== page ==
The artist and her then-husband stayed for several years, alternating it with their home at Lake George. Her lofty studio presented stunning views over New York's southern, eastern and northern aspects, inspiring around twenty-four more cityscapes in the same Precisionist style between 1925 and 1929. Stimulated by this high vantage point above the noise of the busy streets below, and fascinated by the very modern but enigmatic high-rises springing up around her, she came to believe that feeling this buzz was essential to conveying it. Buildings were perceived from a low level so that here, the Shelton towers above its surroundings, looming over mere mortals, with perhaps a warning hint of trends to come. Small windows cover the Shelton's imposing facade, emphasising its height, while suggesting a dark interior. The overcast sky matches the sombre colouring of the walls, and gives pause for thought.

Georgia O'Keeffe was also a photographer. Interested in new techniques, she copied her friend Paul Strand's method of cropping prints, and was one of the first to use this in paintings, producing close-ups that were detailed and yet abstract. Shelton Hotel New York No. 1 resembles a cropped photo, and indeed, is very like a contemporary postcard of the hotel. The misty atmosphere of the later cityscapes indicated that O'Keeffe was becoming disillusioned with city life and the urban landscape. In the 1930s, she moved to New Mexico, and returned to the large studies of nature and terrain that she had previously produced at home in Virginia.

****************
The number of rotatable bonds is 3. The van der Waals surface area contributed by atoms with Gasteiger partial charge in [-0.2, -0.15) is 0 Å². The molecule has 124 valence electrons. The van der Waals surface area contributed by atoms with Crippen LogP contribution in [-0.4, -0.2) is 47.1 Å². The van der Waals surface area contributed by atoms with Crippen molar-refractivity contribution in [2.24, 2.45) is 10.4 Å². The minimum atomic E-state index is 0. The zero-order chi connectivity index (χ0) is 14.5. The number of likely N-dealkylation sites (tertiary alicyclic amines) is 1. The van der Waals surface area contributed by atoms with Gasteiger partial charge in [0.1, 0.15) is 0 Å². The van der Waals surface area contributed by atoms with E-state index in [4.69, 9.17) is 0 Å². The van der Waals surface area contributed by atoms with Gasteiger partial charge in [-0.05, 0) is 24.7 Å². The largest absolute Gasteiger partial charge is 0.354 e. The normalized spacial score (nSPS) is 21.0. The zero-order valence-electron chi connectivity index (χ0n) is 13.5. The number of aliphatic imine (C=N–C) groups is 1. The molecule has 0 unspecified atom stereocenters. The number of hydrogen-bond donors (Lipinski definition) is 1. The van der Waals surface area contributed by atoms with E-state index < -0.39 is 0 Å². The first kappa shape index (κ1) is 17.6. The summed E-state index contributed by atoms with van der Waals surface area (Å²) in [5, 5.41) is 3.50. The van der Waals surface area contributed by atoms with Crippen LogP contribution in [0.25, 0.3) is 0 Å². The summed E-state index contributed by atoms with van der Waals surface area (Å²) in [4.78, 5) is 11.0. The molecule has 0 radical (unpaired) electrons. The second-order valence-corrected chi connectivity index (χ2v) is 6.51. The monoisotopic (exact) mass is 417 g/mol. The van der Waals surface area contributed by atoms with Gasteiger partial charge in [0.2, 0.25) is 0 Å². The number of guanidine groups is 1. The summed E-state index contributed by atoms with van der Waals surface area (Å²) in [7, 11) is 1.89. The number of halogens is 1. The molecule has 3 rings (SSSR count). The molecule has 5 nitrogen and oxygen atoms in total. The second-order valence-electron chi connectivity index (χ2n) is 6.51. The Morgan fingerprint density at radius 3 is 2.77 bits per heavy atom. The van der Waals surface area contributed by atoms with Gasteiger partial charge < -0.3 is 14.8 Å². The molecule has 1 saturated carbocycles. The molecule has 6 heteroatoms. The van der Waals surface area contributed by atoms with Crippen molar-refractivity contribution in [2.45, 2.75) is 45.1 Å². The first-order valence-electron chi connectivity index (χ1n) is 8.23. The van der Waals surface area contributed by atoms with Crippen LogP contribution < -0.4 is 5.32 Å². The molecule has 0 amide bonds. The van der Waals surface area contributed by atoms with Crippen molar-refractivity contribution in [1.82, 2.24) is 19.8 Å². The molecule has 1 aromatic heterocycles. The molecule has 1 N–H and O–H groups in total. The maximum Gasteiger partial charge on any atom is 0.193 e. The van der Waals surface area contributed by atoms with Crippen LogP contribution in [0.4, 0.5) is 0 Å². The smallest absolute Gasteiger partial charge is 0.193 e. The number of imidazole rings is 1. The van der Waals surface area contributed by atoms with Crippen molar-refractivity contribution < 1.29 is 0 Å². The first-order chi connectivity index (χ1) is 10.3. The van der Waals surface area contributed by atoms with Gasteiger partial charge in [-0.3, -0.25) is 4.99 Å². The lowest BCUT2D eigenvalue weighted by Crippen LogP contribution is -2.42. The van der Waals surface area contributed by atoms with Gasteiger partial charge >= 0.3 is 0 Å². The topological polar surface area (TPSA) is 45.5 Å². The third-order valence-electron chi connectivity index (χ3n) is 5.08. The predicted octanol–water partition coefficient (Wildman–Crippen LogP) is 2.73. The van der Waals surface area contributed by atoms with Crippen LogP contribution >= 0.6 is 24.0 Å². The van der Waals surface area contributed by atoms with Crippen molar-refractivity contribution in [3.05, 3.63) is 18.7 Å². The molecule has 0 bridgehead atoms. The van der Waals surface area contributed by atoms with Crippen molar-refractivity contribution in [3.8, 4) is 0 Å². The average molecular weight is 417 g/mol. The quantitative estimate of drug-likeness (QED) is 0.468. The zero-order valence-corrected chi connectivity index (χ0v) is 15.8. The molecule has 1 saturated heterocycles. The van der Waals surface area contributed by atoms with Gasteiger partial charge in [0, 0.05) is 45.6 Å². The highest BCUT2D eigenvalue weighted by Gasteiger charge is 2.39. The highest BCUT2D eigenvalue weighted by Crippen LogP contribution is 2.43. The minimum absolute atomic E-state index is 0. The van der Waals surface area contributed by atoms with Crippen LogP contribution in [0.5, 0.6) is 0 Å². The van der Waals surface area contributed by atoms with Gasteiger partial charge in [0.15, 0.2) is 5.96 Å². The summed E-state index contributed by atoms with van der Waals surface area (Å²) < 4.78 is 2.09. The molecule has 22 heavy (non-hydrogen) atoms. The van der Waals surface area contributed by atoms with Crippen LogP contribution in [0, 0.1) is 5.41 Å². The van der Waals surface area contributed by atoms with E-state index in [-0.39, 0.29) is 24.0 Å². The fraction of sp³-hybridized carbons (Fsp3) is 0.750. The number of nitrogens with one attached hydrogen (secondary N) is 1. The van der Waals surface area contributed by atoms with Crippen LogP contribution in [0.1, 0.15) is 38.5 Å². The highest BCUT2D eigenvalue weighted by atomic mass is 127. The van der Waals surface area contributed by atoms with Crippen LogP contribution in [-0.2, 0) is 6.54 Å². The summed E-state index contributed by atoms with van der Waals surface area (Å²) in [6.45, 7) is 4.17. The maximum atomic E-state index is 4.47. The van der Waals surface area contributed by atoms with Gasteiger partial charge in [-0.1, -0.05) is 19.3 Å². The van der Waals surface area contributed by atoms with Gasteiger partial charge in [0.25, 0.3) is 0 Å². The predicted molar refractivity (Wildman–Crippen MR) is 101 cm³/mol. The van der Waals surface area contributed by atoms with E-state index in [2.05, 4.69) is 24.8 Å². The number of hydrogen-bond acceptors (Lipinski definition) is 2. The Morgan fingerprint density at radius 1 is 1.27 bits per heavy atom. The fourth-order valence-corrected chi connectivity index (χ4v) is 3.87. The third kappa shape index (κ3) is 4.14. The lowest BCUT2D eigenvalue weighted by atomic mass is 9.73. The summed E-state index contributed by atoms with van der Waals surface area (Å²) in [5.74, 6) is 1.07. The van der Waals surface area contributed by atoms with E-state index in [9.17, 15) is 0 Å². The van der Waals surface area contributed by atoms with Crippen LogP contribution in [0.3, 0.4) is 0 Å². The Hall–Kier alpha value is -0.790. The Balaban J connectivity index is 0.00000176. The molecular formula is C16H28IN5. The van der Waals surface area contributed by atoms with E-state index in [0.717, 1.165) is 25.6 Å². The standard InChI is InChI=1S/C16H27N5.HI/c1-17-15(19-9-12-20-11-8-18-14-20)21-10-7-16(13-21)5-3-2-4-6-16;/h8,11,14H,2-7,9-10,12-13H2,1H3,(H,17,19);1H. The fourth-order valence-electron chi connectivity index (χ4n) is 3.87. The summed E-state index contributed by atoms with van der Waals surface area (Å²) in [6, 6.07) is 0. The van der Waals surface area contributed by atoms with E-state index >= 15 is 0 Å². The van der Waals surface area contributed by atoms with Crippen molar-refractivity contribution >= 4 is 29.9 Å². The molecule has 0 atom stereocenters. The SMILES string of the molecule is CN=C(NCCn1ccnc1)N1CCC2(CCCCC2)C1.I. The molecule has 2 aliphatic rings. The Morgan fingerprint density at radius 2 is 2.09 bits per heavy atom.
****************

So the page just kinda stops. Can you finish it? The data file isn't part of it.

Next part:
Arthur Wesley Dow (1857-1920) was an early influence on Georgia O'Keeffe. He believed that works of art could be created using mass, line and colours to bring elements of the subject together, leading O'Keeffe to discard what she had done before 1915, and instead to experiment with charcoal and abstract art. Her large and distinctive canvasses became a means of personal self-expression, while at the same time bringing them to life for the viewer, whether in nature and bold landscapes, or in cityscapes such as Shelton Hotel New York No. 1. Georgia O'Keeffe led the way for American modernism, for the aspirations of female artists and for the feminist art movement, with the Museum of Modern Art holding its first retrospective for a woman in 1946. As the first woman to earn respect on the 1920s New York art scene, she remains one of the twentieth century's most iconic artists.